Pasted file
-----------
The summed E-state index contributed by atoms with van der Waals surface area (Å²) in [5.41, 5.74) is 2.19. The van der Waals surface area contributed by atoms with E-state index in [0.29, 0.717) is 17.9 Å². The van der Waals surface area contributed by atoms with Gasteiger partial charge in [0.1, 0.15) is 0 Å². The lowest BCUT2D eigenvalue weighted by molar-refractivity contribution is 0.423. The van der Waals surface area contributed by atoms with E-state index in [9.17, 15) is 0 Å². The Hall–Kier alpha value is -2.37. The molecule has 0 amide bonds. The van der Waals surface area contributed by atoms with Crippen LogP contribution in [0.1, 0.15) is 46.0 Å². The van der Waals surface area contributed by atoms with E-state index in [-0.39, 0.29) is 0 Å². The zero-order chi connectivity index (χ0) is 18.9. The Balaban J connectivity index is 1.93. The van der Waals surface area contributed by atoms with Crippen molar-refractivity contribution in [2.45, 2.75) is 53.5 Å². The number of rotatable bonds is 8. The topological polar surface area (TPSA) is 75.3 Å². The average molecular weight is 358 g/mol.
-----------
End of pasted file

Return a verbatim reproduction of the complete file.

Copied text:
The summed E-state index contributed by atoms with van der Waals surface area (Å²) in [5.41, 5.74) is 2.19. The van der Waals surface area contributed by atoms with E-state index in [0.29, 0.717) is 17.9 Å². The van der Waals surface area contributed by atoms with Gasteiger partial charge in [0.1, 0.15) is 0 Å². The lowest BCUT2D eigenvalue weighted by molar-refractivity contribution is 0.423. The van der Waals surface area contributed by atoms with E-state index in [9.17, 15) is 0 Å². The Hall–Kier alpha value is -2.37. The molecule has 0 amide bonds. The van der Waals surface area contributed by atoms with Crippen LogP contribution in [0.1, 0.15) is 46.0 Å². The van der Waals surface area contributed by atoms with E-state index in [-0.39, 0.29) is 0 Å². The zero-order chi connectivity index (χ0) is 18.9. The Balaban J connectivity index is 1.93. The van der Waals surface area contributed by atoms with Crippen molar-refractivity contribution in [2.45, 2.75) is 53.5 Å². The number of rotatable bonds is 8. The topological polar surface area (TPSA) is 75.3 Å². The average molecular weight is 358 g/mol.